Just like with the language Amycus was supposed to be, the goal of these languages is theoretical and educational. The languages are easy to describe and have just enough features to make writing programs in them easy, as long as you don't care about runtime performance at all.
Description of (0)
(0) has only one basic data type, ordinal numbers.
The language has user-defined named functions. Functions take any number of parameters, each an ordinal, the number of parameters for each function is fixed in the code. Functions return a single ordinal as the return value. Functions can also have additional mutable local variables whose value is also always an ordinal.
Built-in operations include loading or storing variables local to the function, calling named functions, natural number literals, ordinal addition, ordinal multiplication, all six ordered comparisons, and creating and decomposing ordered pairs. Pairs of ordinals are represented as ordinals too.
Recursive function calls are not permitted, functions can only call functions defined earlier in the source code. Control sequences include if-else conditionals, bounded size counting loops, and breaks and returns for jumping out of any number of nested loops or one function early. The counting loops count a loop variable on successive ordinals less than a bound given before you start of the loop, in increasing order. A copy of the loop variable is available during the loop, but assigning to the variable representing that doesn't modify how the loop executes. The loop variable is also available after the loop, keeping either the value when you broke out the loop, or the value of the loop bound if the loop run to completion. On loop iterations where the loop variable is a limit ordinal (an ordinal that isn't zero or a successor), local variables of the function take the value of the limsup of the values of the same variable at the end of all previous iterations of that instance of the same loop. Similarly, when a loop runs to completion and its bound is a limit ordinal, the value of the local variables is the limsup of their values at the end of each loop iteration.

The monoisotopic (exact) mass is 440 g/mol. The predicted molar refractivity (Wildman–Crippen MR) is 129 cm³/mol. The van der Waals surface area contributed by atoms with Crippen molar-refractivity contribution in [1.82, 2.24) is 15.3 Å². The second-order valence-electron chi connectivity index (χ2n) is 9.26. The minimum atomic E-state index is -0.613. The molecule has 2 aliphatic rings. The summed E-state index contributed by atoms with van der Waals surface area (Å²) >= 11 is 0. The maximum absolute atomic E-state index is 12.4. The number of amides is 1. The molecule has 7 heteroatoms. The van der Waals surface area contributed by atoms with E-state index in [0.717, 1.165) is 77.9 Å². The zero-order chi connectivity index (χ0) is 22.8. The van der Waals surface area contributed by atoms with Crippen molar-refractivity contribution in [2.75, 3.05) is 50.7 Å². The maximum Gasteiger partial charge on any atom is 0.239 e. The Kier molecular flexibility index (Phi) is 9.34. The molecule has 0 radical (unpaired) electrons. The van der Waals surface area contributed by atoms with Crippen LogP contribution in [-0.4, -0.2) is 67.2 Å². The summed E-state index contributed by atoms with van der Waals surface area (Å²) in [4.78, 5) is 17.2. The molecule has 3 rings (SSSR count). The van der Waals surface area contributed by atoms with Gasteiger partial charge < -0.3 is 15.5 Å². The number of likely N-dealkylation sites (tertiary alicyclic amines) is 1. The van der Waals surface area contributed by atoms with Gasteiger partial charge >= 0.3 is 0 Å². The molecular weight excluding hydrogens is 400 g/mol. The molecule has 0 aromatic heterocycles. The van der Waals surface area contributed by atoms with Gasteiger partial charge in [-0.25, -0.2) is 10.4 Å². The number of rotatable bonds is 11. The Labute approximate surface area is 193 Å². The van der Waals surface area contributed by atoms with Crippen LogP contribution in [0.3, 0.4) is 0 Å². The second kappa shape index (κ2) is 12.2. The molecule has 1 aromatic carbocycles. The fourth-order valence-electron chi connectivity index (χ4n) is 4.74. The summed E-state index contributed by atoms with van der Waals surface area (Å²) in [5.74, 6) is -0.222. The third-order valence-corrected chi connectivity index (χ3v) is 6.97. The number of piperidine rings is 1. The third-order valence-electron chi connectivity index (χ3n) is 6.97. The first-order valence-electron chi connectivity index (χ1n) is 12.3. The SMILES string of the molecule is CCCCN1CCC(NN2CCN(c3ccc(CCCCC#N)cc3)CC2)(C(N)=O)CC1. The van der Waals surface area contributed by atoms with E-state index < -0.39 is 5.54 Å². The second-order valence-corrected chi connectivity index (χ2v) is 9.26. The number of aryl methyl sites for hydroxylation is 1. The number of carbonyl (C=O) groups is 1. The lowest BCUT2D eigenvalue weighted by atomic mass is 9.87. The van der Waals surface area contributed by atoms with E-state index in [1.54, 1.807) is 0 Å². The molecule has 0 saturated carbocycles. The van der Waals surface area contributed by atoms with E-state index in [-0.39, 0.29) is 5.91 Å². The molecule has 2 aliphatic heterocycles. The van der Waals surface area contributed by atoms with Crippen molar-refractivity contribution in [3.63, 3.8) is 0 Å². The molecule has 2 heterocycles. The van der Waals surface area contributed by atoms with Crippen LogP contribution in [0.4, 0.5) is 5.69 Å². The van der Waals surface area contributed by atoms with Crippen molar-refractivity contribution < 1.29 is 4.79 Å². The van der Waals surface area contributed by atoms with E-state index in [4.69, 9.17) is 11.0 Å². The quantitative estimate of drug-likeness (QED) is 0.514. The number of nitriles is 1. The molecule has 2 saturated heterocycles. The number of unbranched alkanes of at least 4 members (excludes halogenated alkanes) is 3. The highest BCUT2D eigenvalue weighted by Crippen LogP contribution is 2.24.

There is no IO, when running a program you're just assumed to run a top-level function with parameters and examine the return value.
Properties of (0)
(0) is a total language, that is, programs always have a well-defined return value for any argument, they never get into undefined states or loops that never end.
If you restrict the inputs (arguments to the top level function) to natural numbers, than (0) can compute exactly the primitive recursive functions. In this case, the value of all expressions, local variables, and return values will always be a natural number during the execution of the program, and you don't need to use the limsup rule. The execution trace of the program will be finite in this case.
If you don't use such a restriction on the starting arguments, then (0) is uncomputable, and can in fact simulate any Turing machine, solve the halting problem for ordinary Turing machines, and do computations even more powerful than that.